Under Heaven's Brow: Pre-Christian Religious Tradition in Chuuk
For the people of Chuuk and for students of religion and Micronesian culture, this book pulls together and makes available in English the somewhat scattered published accounts (largely in German), along with Goodenough's own (as yet unpublished) information about religious beliefs and ritual practices in pre-Christian Chuuk. The materials are presented in a way that seeks to document and illustrate a particular approach, a functional one, to understanding the kinds of human concerns that give rise to religious behavior. Simply to describe traditional beliefs and rituals without the relevant social background information leaves the reader without any feeling for what were the emotional concerns, engendered by life in Chuukese society, that ritual practices helped people address. Ward Goodenough offers a theoretical introduction, the necessary background information about Chuuk and the ways in which members of Chuukese society experienced themselves and their fellows, the world view and overall set of beliefs providing the intellectual framework within which ritual practices were formulated and understood, and the various bodies of ritual practices. He concludes the book with a summary that pulls together how the rituals described appear to related to the emotional concerns that growing up and living in Chuuk tended to create.
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Achaw associated atolls behavior body Bollig Boutau bowl breadfruit summoner breadfruit trees brother burial called canoe races Caroline Islands chant Chapter chief chiefly lineage Chuuk Chuukese clan concerns Damm and Sarfert dance dead death district effecting spirit Efot Eiue father Feefen feelings fish ghost Girschner Gladwin and Sarason gloss Goodenough human illness itang Kaser Kekin knot divination knowledge Kramer lagoon Lamotrek land lineage mates Lord Mahony mddy Mechchitiw medicine meeting house Mortlock Islands Namoluk Nan Madol nddn one's person Pohnpei Pohnpeian political priests Puluwat Puluwatese pwee pween reef reference relating religious reported Resiim rite Romonum roong Satawal school of itang shell siblings social soil someone Sopwunupi sorcery South Sowukachaw Sowuwooniiras spear spells spirit medium spirit power spirit world Stamper stingray story symptoms taboo taro things Tonowas Toon toy canoe traditional turmeric Weene Woleai Woleaian woman women Wuumaan young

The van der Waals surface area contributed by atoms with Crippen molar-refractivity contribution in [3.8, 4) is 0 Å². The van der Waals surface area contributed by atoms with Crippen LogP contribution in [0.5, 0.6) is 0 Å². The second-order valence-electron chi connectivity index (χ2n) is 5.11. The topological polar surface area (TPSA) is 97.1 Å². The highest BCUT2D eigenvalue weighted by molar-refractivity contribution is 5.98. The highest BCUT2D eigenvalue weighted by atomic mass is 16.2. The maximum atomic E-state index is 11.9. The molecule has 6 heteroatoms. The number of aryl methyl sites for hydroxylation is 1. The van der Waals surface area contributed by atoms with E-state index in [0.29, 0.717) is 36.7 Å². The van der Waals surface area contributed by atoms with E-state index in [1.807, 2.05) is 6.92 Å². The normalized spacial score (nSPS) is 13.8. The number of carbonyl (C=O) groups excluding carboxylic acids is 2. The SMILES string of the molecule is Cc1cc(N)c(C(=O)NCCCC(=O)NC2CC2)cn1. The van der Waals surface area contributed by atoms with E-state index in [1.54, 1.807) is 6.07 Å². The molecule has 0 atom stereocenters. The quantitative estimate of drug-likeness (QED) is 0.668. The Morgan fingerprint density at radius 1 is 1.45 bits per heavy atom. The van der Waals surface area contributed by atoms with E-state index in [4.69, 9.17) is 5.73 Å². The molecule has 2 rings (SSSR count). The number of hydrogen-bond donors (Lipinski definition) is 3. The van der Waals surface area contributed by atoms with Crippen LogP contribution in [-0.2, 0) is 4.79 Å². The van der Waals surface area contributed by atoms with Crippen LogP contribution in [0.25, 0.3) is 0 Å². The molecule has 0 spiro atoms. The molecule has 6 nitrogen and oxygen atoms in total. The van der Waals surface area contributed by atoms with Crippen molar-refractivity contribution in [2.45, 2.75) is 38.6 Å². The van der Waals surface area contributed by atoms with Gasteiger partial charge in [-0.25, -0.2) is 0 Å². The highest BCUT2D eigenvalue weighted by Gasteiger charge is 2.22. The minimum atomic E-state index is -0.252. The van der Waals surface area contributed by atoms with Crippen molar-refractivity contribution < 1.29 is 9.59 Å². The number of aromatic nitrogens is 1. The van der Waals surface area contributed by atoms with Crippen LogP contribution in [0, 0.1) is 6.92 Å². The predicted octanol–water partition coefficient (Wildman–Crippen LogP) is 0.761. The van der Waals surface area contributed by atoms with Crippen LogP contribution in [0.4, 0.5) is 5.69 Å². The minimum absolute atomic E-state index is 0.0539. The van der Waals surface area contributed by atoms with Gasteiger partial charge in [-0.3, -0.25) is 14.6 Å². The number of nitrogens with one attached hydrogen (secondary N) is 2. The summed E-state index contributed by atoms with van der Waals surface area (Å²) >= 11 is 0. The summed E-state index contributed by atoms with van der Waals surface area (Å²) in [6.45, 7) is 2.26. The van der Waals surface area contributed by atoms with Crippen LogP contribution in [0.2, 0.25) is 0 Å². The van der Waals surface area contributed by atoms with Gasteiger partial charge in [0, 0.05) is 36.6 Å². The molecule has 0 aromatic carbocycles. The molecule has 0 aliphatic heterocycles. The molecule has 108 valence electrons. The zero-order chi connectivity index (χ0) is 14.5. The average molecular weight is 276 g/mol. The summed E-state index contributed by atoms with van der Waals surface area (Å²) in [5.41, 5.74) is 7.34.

Page 2 - It is the premise of every religion — and this premise is religion's defining characteristic — that souls, supernatural beings, and supernatural forces exist. Furthermore, there are certain minimal categories of behavior which, in the context of the supernatural premise, are always found in association with one another and which are the substance of religion itself. Although almost any...
Page 396 - White, Joyce C. 1982. Ban Chiang: Discovery of a Lost Bronze Age. Philadelphia: University of Pennsylvania Press.
Page xvi - ... the first two decades of the twentieth century. By the end of World War...
Page 385 - Press. . 1982. The Traditional Classification and Treatment of Illness on Woleai and Lamotrek in the Caroline Islands, Micronesia. Culture 2:29-41.
Page 385 - Central Carolinian Oral Narratives: Indigenous Migration Theories and Principles of Order and Rank.
Page 123 - ... n. the name of a wicked deity much feared, who is the great promoter of war and all mischief: jouraAim, a sorcerer.
Page 158 - ... should be clearly understood that the western concept of supernatural reward and punishment is completely absent from Ifaluk thought. An alusengau. a malevolent alus, is not such because he is punished for his immoral behavior on earth; nor is the moral person rewarded at death by becoming an alusemar. Both good and evil persons ascend' at death to the sky, their characters persisting in the sky as they were on earth.